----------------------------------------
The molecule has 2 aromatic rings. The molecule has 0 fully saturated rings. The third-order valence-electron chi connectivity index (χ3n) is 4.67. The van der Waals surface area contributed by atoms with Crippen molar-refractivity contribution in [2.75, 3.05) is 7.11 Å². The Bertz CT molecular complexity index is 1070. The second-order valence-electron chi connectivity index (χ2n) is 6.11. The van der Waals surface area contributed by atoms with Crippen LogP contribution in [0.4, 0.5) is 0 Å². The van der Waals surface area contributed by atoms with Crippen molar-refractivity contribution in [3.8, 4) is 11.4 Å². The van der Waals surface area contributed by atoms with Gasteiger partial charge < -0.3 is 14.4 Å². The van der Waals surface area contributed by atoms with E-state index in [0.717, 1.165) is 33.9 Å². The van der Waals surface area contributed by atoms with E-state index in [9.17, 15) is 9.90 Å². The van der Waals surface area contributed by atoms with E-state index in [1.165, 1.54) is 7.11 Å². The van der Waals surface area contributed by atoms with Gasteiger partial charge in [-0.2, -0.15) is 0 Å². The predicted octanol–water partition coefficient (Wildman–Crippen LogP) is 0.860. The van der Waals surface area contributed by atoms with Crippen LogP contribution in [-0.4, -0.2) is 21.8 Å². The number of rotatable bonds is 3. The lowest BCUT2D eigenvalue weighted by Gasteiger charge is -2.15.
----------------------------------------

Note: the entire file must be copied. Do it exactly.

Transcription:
The molecule has 2 aromatic rings. The molecule has 0 fully saturated rings. The third-order valence-electron chi connectivity index (χ3n) is 4.67. The van der Waals surface area contributed by atoms with Crippen molar-refractivity contribution in [2.75, 3.05) is 7.11 Å². The Bertz CT molecular complexity index is 1070. The second-order valence-electron chi connectivity index (χ2n) is 6.11. The van der Waals surface area contributed by atoms with Crippen LogP contribution in [0.4, 0.5) is 0 Å². The van der Waals surface area contributed by atoms with Crippen molar-refractivity contribution in [3.8, 4) is 11.4 Å². The van der Waals surface area contributed by atoms with Gasteiger partial charge < -0.3 is 14.4 Å². The van der Waals surface area contributed by atoms with E-state index in [0.717, 1.165) is 33.9 Å². The van der Waals surface area contributed by atoms with E-state index in [9.17, 15) is 9.90 Å². The van der Waals surface area contributed by atoms with E-state index in [1.165, 1.54) is 7.11 Å². The van der Waals surface area contributed by atoms with Gasteiger partial charge in [-0.2, -0.15) is 0 Å². The predicted octanol–water partition coefficient (Wildman–Crippen LogP) is 0.860. The van der Waals surface area contributed by atoms with Crippen LogP contribution in [-0.4, -0.2) is 21.8 Å². The number of rotatable bonds is 3. The lowest BCUT2D eigenvalue weighted by Gasteiger charge is -2.15.